PHOENIX (CN) – Arizona public school teachers want to bring down a new state law that they say would unconstitutionally let students use taxpayer funds to pay for tuition at religious and private schools.
Passed earlier this year, Senate Bill 1553 “authorizes the Department of Education to disburse public funds as ‘scholarships,” according to the lawsuit filed in Maricopa County Court. For a student to receive a scholarship under the law, “the student’s parent must promise not to enroll the qualified student in a school district or charter school, and to release the school district from all obligations to educate the qualified student,” according to the lawsuit.
Sharon Niehaus, a parent and member of a Pima County school board, filed the complaint alongside the Arizona Education Association, with the Arizona School Boards Association and the Arizona Association of School Business Officials.
They say S.B. 1553 violates the aid clause in the Arizona Constitution, which provides, “No tax shall be laid of appropriation of public money made in aid of any church, or private or sectarian school, or any public service corporation.”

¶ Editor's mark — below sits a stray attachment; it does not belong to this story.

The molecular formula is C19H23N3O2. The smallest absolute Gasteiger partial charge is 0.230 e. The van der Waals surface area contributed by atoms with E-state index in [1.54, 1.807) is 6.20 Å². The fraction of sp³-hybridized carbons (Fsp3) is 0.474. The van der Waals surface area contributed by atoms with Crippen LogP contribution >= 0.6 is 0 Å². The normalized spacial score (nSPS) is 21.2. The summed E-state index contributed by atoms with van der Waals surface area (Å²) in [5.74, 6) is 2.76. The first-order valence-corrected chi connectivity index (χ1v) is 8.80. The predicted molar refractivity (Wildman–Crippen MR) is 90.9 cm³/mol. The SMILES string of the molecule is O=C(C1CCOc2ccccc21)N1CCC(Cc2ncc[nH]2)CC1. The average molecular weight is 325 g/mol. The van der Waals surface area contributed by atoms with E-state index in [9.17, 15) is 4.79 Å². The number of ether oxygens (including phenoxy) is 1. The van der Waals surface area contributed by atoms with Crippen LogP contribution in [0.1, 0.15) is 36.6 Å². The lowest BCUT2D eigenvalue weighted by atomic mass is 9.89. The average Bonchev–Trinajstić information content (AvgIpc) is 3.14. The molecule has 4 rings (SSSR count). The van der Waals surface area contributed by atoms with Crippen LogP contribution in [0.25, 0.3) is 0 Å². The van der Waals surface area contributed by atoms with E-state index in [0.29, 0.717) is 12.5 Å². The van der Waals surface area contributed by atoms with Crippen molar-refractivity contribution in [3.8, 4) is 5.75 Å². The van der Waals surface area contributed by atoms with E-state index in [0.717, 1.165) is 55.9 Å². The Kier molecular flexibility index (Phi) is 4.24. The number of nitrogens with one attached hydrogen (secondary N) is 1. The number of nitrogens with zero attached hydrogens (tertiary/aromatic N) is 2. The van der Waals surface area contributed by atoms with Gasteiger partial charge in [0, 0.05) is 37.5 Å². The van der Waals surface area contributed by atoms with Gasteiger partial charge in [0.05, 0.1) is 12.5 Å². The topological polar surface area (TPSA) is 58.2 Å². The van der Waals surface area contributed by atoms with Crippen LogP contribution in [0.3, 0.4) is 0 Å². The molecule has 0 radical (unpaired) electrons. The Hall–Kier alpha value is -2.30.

It also allegedly violates the religion clause in the state Constitution, which says, “No public money … shall be appropriated for or applied to any religious worship, exercise, or instruction”
The educators and board members claim that S.B. 1553 “is also invalid because it conditions the availability of a public benefit on a waiver of constitutional rights,” and such waivers are “prohibited for reasons of public policy.”
The plaintiffs seek an injunction stopping Arizona Superintendent of Public Instruction John Huppenthal from “permitting any disbursements of public funds pursuant to the authority of S.B. 1533.” They are represented by Donald Peters of LaSota & Peters.